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Ben Boychuk

is associate editor of City Journal, where he writes on education and California politics. Previously, he served as managing editor of the Heartland Institute's School Reform News and the Claremont Review of Books. He is also a former editorial writer for Investor's Business Daily and the Press-Enterprise in Riverside, California. Reach him at

Boychuk writes a weekly column for the Sacramento Bee and Scripps-Howard News Service. His work has also appeared in the Los Angeles Times, the Orange County Register, the San Francisco Chronicle, the San Diego Union-Tribune, the New York PostNational Review Online, the Korea Times and newspapers across the United States.



Public relations worries exceed national security

Safer? Well, if you care to peruse the statistics, your odds of being attacked by a terrorist remain roughly 20 million to one. You have a better chance of being struck by lightning, dying in a fire or drowning in a bathtub.

But actuarial tables are of little comfort to the families of the victims of the San Bernardino, Calif., attacks.

Safer? We’ve learned over the past week that the Department of Homeland Security doesn’t look at the social media activity of foreigners applying for visas as a matter of policy. But DHS will routinely examine the Facebook and Twitter activity of American citizens.

Think about that. The gargantuan bureaucracy created to pre-empt terrorist threats against the country deliberately avoids looking at information that foreigners share publicly on their Facebook timelines. Why in the world would they do that?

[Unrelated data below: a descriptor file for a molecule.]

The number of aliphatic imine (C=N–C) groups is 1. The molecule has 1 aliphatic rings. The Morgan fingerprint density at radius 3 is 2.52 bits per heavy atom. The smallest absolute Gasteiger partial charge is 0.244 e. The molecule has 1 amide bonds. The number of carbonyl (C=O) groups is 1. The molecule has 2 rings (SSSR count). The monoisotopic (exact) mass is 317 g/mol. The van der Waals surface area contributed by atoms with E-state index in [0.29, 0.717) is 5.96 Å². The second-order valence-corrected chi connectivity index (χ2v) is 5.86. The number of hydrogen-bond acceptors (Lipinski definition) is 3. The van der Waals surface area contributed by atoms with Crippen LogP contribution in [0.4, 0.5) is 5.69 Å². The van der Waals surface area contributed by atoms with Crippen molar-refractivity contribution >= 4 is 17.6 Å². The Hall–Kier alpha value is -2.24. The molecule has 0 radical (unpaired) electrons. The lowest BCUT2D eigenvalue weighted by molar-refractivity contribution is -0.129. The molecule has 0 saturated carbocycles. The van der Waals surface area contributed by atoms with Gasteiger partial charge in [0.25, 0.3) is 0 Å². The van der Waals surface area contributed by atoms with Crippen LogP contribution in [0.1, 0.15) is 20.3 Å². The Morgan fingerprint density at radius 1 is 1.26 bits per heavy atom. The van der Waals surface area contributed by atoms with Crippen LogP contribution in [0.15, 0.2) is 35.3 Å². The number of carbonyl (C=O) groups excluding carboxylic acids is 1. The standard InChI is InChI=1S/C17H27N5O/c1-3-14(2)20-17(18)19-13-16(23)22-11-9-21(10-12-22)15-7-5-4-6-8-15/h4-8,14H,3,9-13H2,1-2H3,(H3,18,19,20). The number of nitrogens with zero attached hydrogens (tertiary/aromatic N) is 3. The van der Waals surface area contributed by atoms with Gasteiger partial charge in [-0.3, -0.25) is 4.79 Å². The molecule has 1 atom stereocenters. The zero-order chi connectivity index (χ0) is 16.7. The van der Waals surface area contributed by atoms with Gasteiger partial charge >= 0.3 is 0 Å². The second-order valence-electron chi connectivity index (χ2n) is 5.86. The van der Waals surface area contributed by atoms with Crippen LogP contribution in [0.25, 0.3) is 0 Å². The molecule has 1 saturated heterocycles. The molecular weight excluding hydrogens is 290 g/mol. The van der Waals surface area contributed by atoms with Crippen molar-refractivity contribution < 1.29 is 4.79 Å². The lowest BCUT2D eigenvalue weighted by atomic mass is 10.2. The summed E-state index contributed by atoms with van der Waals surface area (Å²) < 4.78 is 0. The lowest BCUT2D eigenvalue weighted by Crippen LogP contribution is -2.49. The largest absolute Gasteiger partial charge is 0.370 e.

Mind you, these are the same people who assure us that the Syrian refugees will be thoroughly vetted.

Safer? China and Russia have made Swiss cheese of federal and state government databases. Beijing hackers “compromised” (read: stole) the files of more than 22.1 million current and former federal employees, including people with top-secret security clearances.

Apparently, this had been going on for years before the geniuses at the Office of Personnel Management noticed the breach. You don’t suppose the Chinese only plan to mess with their credit scores, do you?

Safer? President Barack Obama continues to insist that climate change is the prime mover of Islamic jihadism — except he won’t actually say “Islamic jihadism” or any variation on the term.

We are probably about as safe as we ever were in a world full of uncertainty. But it’s tough to feel safe when public relations worries trump national security. — Ben Boychuk is associate editor of the Manhattan Institute’s City Journal. Reach him at .